New botanic database holds a million plant names
Capping the UN’s International Year of Biodiversity, botanists in Britain and the United States on Wednesday unveiled a library of plant names aimed at helping conservationists, drug designers and agriculture researchers.
The database, accessible at www.theplantlist.org, identifies 1.25 million names for plants, ranging from essential food crops such as wheat, rice and corn to garden roses and exotic jungle ferns, and provides links to published research.
The aim is to clear up a century-old taxonomic jumble in which non-standard names sowed ignorance, rivalry and sometimes damaging confusion about the world’s plant wealth.
“Without accurate names, understanding and communication about global plant life would descend into inefficient chaos, costing vast sums of money and threatening lives in the case of plants used for food or medicine,” Britain’s Royal Botanic Gardens (RBG) said.
The project brought together scores of experts at RBG’s famous Kew Gardens in London with the Missouri Botanical Garden in St. Louis.
It traces its origins to a 1999 botanical congress which called for a clear picture of plant biodiversity to help preserve species under threat.
The Plant List is described as a working list that will require finetuning.
“(It) is really a major step forward,” said Peter Wyse Jackson, president of the Missouri Botanical Garden.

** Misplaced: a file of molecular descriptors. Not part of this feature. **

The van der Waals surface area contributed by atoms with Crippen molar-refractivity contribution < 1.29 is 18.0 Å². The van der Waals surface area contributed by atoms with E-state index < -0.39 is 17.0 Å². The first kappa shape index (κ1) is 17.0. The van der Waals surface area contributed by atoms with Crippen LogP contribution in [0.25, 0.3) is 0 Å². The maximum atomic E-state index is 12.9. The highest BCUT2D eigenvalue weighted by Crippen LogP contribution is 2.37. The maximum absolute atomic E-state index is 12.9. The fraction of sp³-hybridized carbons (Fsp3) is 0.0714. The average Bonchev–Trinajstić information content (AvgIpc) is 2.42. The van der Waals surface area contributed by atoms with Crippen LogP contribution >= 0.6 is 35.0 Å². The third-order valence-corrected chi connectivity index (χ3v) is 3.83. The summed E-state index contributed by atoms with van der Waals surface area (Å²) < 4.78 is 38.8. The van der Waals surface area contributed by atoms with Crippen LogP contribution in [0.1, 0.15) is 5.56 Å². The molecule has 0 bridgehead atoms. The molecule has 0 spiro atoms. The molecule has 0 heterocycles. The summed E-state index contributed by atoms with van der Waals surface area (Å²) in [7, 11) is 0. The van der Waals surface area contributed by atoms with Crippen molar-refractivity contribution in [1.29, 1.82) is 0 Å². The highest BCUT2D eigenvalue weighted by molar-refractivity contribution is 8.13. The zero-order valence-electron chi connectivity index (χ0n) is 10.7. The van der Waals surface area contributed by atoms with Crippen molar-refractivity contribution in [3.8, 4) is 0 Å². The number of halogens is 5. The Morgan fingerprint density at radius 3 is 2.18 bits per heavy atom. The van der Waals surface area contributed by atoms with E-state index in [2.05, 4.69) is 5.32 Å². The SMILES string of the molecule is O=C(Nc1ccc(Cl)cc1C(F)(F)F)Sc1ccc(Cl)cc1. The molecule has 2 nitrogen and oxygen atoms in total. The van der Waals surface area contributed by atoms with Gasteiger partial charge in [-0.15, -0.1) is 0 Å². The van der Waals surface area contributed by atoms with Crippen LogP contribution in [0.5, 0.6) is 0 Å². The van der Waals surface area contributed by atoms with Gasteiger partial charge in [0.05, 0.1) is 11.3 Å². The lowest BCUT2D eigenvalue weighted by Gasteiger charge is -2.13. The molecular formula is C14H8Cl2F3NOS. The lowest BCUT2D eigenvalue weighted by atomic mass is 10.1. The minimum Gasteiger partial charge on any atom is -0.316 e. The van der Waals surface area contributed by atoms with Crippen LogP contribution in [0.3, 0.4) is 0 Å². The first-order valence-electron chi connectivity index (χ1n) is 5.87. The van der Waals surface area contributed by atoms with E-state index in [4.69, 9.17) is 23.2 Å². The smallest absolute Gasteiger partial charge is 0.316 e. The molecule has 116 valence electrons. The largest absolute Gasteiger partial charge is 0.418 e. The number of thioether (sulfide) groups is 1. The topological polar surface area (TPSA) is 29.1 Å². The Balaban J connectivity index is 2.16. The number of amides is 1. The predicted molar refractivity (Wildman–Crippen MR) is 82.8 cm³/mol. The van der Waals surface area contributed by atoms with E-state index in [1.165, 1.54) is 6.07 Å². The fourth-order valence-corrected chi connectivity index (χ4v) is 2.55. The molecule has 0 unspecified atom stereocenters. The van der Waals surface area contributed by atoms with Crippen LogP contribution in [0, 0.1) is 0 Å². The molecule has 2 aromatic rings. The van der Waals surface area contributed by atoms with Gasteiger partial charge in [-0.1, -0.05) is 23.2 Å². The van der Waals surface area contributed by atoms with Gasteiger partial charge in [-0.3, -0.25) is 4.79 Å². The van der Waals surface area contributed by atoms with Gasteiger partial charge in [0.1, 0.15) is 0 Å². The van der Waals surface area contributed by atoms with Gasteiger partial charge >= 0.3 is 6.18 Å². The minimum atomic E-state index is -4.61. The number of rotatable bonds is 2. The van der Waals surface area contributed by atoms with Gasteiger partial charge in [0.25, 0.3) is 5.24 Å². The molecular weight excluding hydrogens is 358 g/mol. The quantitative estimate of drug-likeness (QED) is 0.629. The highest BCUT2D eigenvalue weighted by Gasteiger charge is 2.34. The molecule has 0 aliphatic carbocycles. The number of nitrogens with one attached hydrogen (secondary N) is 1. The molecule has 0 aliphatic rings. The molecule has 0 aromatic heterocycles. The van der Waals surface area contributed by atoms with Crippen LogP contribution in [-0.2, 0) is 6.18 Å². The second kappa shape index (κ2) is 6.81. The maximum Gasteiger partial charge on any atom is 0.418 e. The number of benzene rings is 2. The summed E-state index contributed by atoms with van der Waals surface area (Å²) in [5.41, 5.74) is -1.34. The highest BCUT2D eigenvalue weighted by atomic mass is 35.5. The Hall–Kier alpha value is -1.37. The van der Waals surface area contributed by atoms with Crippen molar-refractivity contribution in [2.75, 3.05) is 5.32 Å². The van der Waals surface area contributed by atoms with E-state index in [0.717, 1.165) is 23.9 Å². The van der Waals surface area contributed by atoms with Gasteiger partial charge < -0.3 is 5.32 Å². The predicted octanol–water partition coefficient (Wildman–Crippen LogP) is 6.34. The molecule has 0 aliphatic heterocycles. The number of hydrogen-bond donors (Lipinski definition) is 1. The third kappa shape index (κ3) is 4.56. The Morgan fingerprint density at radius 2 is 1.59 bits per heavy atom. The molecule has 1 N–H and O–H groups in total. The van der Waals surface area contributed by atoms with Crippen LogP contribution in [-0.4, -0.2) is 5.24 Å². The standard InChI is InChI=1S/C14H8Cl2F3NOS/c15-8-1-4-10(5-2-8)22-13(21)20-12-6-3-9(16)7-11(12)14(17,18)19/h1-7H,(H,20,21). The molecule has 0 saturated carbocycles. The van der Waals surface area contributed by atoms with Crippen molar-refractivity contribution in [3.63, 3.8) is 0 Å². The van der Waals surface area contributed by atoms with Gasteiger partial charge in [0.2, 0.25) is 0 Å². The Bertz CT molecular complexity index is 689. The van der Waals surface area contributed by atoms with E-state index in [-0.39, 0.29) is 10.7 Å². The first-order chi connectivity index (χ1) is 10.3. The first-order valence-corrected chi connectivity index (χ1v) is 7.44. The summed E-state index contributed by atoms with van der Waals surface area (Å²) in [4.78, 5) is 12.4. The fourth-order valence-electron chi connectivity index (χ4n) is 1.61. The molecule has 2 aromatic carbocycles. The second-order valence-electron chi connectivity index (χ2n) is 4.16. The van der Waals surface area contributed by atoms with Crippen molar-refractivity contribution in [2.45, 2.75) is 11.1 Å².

“It provides for the first time a basic checklist of what plants there are on the planet, and it can be used for so many purposes, planning conservation, action looking at the economic importance of plants and so on.”
Of the 1.25 million names, 1.04 million are of species rank while the remainder are “infraspecific,” meaning they are families or sub-groups of species.
The longest name is Ornithogalum adseptentrionesvergentulum, for a group of species that includes the ?Star of Bethlehem? plant. The shortest names include Poa fax, or scaly poa, a purplish flower native to Western Australia.
Only 300,000 names for species have been accepted as standard terms by the experts, and 480,000 others have been deemed “synonyms,” or alternatives to accepted names.
A whopping 260,000 names are “unresolved,” meaning that data is too sketchy to determine swiftly whether the claim for a new plant find is backed by the facts. This part of the list will be whittled down by experts over the years to come.
Under a plan adopted in Nagoya, Japan, last October, members of the UN’s Biodiversity Convention agreed to set up a complete plant database by 2020.
One in five of the world’s known plant species is under threat of extinction, the International Union for Conservation of Nature (IUCN) said in September.
Habitat loss, climate change, pollution and invasive species are the major perils.